Women in Industry: Julie Ross
Category: impact Video duration: Women in Industry: Julie Ross
Since 1921, Virginia Tech has seen thousands of trailblazing women make their mark on the world, transforming industries and shattering glass ceilings. Julie Ross is making her mark in engineering and higher education. Ross is dean of Virginia Tech’s College of Engineering.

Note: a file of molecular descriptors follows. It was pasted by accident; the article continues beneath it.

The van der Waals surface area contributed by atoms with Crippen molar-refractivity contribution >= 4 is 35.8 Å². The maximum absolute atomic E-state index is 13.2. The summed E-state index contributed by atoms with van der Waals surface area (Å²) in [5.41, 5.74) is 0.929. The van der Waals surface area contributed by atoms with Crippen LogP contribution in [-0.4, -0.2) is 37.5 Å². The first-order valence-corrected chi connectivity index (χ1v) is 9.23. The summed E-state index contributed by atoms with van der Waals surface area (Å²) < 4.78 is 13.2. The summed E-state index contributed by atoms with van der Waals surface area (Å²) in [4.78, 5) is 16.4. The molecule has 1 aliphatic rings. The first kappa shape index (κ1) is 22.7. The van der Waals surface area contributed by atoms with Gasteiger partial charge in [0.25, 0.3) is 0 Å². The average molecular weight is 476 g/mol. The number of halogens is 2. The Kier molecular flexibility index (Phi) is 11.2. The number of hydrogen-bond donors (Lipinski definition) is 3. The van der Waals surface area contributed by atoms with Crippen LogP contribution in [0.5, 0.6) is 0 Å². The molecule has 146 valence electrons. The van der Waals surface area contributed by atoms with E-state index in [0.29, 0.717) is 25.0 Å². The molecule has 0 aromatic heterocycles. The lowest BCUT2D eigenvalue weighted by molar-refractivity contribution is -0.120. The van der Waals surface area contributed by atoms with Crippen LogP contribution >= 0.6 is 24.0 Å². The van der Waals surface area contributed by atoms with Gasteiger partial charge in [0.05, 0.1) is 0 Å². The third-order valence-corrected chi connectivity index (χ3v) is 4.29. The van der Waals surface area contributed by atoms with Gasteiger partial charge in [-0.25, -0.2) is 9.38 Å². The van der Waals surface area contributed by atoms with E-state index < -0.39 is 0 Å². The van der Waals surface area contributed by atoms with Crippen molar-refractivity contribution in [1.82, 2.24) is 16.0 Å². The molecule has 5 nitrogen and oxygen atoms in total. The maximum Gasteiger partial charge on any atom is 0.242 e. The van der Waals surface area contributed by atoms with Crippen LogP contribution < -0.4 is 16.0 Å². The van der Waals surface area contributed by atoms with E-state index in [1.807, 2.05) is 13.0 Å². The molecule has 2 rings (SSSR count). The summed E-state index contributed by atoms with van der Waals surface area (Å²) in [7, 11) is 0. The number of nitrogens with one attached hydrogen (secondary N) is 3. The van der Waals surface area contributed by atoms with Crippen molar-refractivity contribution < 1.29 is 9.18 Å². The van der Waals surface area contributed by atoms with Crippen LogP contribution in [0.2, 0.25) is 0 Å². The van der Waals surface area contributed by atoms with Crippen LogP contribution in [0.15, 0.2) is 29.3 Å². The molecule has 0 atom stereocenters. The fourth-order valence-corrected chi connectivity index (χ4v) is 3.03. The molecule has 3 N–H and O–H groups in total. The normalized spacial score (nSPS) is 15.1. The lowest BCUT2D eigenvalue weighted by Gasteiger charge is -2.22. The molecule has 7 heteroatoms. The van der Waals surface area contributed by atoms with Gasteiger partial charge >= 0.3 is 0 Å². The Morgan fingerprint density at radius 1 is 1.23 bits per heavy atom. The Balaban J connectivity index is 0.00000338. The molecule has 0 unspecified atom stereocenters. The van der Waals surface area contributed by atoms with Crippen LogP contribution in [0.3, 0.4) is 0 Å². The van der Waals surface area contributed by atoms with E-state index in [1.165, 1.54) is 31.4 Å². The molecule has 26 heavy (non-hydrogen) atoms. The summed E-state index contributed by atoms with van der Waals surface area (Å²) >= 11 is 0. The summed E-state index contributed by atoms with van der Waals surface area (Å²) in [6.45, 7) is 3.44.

Julie Ross turned her curiosity into a career. "I was always very curious and wanted to get out and see the world and know what was out there." Julie, dean of Virginia Tech's College of Engineering, says hard work was part of her upbringing. "My parents, my grandparents, my teachers. This maybe is going to sound a little bit strange, but they didn't treat me like I was special. So I grew up in a really small, rural farming community in Indiana. People who worked hard. The work was physically hard. My grandfather was a farmer. You learned how to work hard and you worked until the job was done and you don't complain about it because you got to do the work anyway, so you might as well just get at it." She was among a handful of students at a small school in an accelerated academic group. "I wasn't treated any differently because I was the only girl in the group. I was just one of them and the expectations for us were really high and they really pushed us. And so I look at it now, and sometimes people ask me, are you comfortable being the only woman in the room? And I am because I feel like I kinda grew up that way. Right. So I am very comfortable being the only woman in a room and sometimes I don't even notice it unless somebody points it out to me." Eager to go to college and fiercely independent, Julie didn't wait for her parents to move her in. "Yeah, my parents may never forgive me. I don't know. Like now I can't believe I did that right, to my parents but I did. I did. My mom was at work and I was ready to move in and a friend of mine was getting ready to move some of his stuff in and he told me he was like headed to West Lafayette and I was like, you know, she doesn't get off until three o'clock and like, I don't feel like waiting. And I just stuck like a bunch of my stuff in his car and I left, and my mom got home from work and I had moved to college." Now a mother of two daughters, Julie shares how they discuss working in male-dominated fields. "I listen a lot, to be honest. I listen a lot, and I think unfortunately sometimes what I hear sounds, sounds familiar to me in terms of things that they've experienced or things that I would have hoped that by now they wouldn't be experiencing. But also, we talk a lot about being unafraid. Do what do what you're going to do." She's still leans on lessons she learned as a young mom trying to get it all done. Set boundaries and don't apologize for it. "If you know what your values are and you know what matters to you, and you're willing to think about where you're going to draw your lines and not apologize for drawing your lines. But telling people where they are. Like these are the boundaries I'm setting, and this is why, and I really care about this organization. I care about this work that these are the boundaries I'm setting and this is why, I feel like that works. And you don't have to be leading the organization to be able to say it. I think people at all different levels of the organization can say it." Today as the College of Engineering's the first female dean, Julie is not only a role model for women in STEM, but an advocate, a self-proclaimed inclusive excellence advocate. "Let's start with the excellence. That means we're going to do everything, all the time, as well as we possibly can. And tomorrow we strive to be better than we are today. People hear the word inclusive and they think a lot about work in diversity and that's part of it. But it goes well beyond that. It's not just about who is here. It's about who's here, what experience are they having, and how are they part of the conversation and part of the community? And so when we talk about being inclusive, it's about making sure that we're building a community where everybody's voice matters. And we need all different creative ideas on the table for us to be able to solve the kinds of problems we have to solve today. And so when I think about inclusive excellence to me, it's about building a community where we can be excellent, we can reach that level of performance. Because we've got the voices in the room that we need to hear from." As Dean, Julie looks to help students and faculty solve today's greatest challenges. The ongoing pandemic influenced her approach. "The biggest lessons out of that is for us to learn how do change when we have to do change, right? Because the next big thing, let's hope it's an another pandemic or another wave. But it'll be something, whatever it is. And if we've built the organizational capacity, both in terms of our processes but also in terms of our people, right, to be able to respond, to be nimble, to be agile, to be more comfortable being uncomfortable with change."